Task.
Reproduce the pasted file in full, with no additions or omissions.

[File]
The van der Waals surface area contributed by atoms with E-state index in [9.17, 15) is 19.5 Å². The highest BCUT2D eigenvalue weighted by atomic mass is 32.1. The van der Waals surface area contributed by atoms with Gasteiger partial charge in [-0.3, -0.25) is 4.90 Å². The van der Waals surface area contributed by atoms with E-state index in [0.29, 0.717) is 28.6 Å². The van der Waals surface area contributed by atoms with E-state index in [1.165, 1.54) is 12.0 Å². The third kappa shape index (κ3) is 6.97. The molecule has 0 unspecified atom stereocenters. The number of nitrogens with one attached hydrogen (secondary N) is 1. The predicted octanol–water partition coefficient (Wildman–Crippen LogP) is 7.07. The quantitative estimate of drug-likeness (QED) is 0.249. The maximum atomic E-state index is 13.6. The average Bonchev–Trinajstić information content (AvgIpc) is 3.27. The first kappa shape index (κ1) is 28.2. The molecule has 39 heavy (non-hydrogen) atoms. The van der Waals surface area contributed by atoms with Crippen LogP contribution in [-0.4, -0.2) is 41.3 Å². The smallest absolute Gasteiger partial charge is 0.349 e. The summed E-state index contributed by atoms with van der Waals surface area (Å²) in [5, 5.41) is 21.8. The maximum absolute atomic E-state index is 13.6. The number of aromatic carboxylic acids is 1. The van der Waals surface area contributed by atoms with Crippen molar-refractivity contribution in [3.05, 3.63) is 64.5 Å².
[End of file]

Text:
The van der Waals surface area contributed by atoms with E-state index in [9.17, 15) is 19.5 Å². The highest BCUT2D eigenvalue weighted by atomic mass is 32.1. The van der Waals surface area contributed by atoms with Gasteiger partial charge in [-0.3, -0.25) is 4.90 Å². The van der Waals surface area contributed by atoms with E-state index in [0.29, 0.717) is 28.6 Å². The van der Waals surface area contributed by atoms with E-state index in [1.165, 1.54) is 12.0 Å². The third kappa shape index (κ3) is 6.97. The molecule has 0 unspecified atom stereocenters. The number of nitrogens with one attached hydrogen (secondary N) is 1. The predicted octanol–water partition coefficient (Wildman–Crippen LogP) is 7.07. The quantitative estimate of drug-likeness (QED) is 0.249. The maximum atomic E-state index is 13.6. The average Bonchev–Trinajstić information content (AvgIpc) is 3.27. The first kappa shape index (κ1) is 28.2. The molecule has 39 heavy (non-hydrogen) atoms. The van der Waals surface area contributed by atoms with Crippen LogP contribution in [-0.4, -0.2) is 41.3 Å². The smallest absolute Gasteiger partial charge is 0.349 e. The summed E-state index contributed by atoms with van der Waals surface area (Å²) in [5, 5.41) is 21.8. The maximum absolute atomic E-state index is 13.6. The number of aromatic carboxylic acids is 1. The van der Waals surface area contributed by atoms with Crippen molar-refractivity contribution in [3.05, 3.63) is 64.5 Å².